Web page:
From the April/May 2016 Issue  

Winners at the Window

Writer Mary Vinnedge
  • Watchung Warmup
    Window Treatment: A&J Interiors
    Photographer: Marisa Pellegrini

    The homeowner thought her ballroom windows needed only Hunter Douglas Silhouette shades. But as Debi Pinelli of A&J Interiors worked in the home’s other rooms, she pitched ideas for the ballroom, which she found “cold and uninviting even with its stylish furniture. The room, with marble floors, also had a big echo problem.” Pinelli won her client over with a rendering of stationary panels and board-mounted box-pleat valances (R.M. Coco’s Chimera fabric in the color Morgana Oyster). The designer pronounces the treatment “warm and welcoming,” plus it absorbs sound.

  • Elevated Elegance
    Window Treatment: The Decorating Store at Terminal Mill Ends
    Photographer: Marisa Pellegrini

    A Short Hills family room with two-story windows needed warmth without sacrificing views of the wooded backyard. The client had a great inspiration photo, says designer Joyce Baglieri of The Decorating Store at Terminal Mill Ends. However, the room has a ledge that sticks out 14 inches about halfway up the wall so fabric would catch on it. The solution: pregathered panels (Duralee 32332 in Teak; Fabricade 119004 in Mocha) attached to boards at multiple heights and secured with Kirsch medallions. “It’s an elegant treatment with fabrics perfect for the furniture and rug,” Baglieri says. As a bonus, “the room isn’t as echo-y.”

  • Soft Touch
    Window Treatment: Metropolitan Window Fashions
    Photographer: Marisa Pellegrini

    Lois Croce of Metropolitan Window Fashions in North Plainfield says her choice is all about the fabric. It’s Brookhaven in the color Chambray from a line that Canadian designer and television personality Sarah Richardson created for Kravet. “It features watery blues and greens on soft linen. The drapes tie in all the elements in the bedroom in a nice way,” Croce says of the Madison project. Light control was paramount, so the panels over the door have blackout lining plus a magnetic tape on the center edges to prevent gapping. Hunter Douglas Applause blackout cellular shades do the trick on the drapes flanking the bed. The poles and rings are from Kirsch.

  • The Right Angles
    Window Treatment: The Shade Store
    Interior Design: KMW Interiors
    Photographer: Rob Kalmbach

    “This window [with angled glass coming to a point] is very unique architecturally, slanting outward and really bringing the outdoors in,” says Ian Gibbs of The Shade Store, a nationwide company based in Port Chester, New York, with a New Jersey location in Paramus. “It’s a characteristic that you do not see often.” A custom valance conceals the track for the draperies (fabric is Basket Sheer Rain, a Shade Store exclusive) and imparts a seamless look. “The way we were able to frame the window with drapery adds to the overall beauty of the interior and exterior,” Gibbs says. The interior designer is Kita Marie Williams of KMW Interiors in Beverly Hills, California.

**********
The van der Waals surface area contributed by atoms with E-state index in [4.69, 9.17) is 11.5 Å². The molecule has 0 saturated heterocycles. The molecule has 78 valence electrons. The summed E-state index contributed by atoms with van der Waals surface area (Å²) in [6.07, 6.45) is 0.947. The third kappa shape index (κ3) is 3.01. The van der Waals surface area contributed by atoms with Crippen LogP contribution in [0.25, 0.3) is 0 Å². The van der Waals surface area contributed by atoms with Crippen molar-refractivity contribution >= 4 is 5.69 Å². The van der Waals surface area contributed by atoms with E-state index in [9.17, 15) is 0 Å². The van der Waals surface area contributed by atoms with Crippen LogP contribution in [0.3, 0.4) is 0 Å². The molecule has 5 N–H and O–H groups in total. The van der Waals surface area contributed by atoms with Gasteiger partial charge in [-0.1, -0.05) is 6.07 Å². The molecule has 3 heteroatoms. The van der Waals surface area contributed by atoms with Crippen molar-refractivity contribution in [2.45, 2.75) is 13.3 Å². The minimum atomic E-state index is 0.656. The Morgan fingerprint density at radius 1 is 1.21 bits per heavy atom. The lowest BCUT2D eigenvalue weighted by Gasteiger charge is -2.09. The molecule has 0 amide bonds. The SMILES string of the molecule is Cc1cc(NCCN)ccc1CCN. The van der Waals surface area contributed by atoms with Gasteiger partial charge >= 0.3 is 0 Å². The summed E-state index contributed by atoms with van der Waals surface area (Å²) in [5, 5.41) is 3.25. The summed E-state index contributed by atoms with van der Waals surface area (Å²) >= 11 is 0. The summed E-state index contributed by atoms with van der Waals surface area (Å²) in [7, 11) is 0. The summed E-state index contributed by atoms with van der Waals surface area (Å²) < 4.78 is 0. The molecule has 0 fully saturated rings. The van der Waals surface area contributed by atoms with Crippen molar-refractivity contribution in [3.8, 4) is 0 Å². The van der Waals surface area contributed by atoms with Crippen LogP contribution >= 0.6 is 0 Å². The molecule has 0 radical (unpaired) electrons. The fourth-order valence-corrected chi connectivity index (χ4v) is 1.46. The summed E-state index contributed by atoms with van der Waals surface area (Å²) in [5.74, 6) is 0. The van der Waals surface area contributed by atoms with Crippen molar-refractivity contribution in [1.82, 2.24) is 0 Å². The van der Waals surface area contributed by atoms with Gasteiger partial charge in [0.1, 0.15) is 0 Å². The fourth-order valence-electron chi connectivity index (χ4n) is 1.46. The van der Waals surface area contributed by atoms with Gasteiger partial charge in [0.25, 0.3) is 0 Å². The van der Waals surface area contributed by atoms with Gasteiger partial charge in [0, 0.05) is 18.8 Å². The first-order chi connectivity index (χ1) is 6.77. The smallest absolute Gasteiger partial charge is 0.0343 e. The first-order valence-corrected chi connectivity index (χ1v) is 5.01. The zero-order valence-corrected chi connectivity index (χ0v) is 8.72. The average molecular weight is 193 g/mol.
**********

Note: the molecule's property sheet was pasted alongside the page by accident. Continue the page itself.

• Up to the Challenges
    Window Treatment: Window Works
    Interior Design: MacWright Interiors
    Photographer: Marisa Pellegrini

    LuAnn Nigara of Window Works in Livingston teamed with Short Hills interior designer Jody MacWright on this West Orange project. Multisized windows admitted heat and glare into the great room-kitchen combination, which has windows only on the west-facing wall. Another goal was to establish a feeling of individual rooms despite the open floor plan. To tame the sun and define the spaces, they chose Roman shades made of Loma French Grey by Romo Black Edition, inside-mounted to drop behind the bay window’s banquette, and outside-mounted Hunter Douglas Luminettes for the sliders. MacWright, of MacWright Interiors, selected the fabric, which Nigara calls “show-stopping.” Nigara suggested Luminettes for their understated look.

  • Fashionably Fresh
    Window Treatment: CoCo Curtain Studio & Interior Design
    Interior Design: Regina McBrearty
    Photographer: Eugene Parciasepe Jr.

    “What I really like is that this room is traditional, but the window treatment makes it more of a modern classic,” says Mary Gorman of CoCo Curtain Studio & Interior Design in Ridgewood. “We love to do panels in the dining room because it adds formality, and you don’t need privacy” so they can stay open, framing the view. These panels, in a Ridgewood home, graze the floor for a “tap-and-bend” effect, Gorman says. In keeping with the color scheme, interior designer Regina McBrearty used Duralee’s Kedara fabric in blue-green. The Umber rods and rings are from Paris Texas Hardware.

Experts reveal their favorite treatments.

Design NJ invited six window-treatment companies and designers to show off their favorite projects from the past year. They made their choices on the basis of beautiful fabrics, creative problem-solving and designs that beautifully complement the architecture and other elements in the rooms. Here are their picks.

Mary Vinnedge, Design NJ’s social media editor, freelances from her home in Galveston, Texas. Contact her through the magazine’s Facebook page.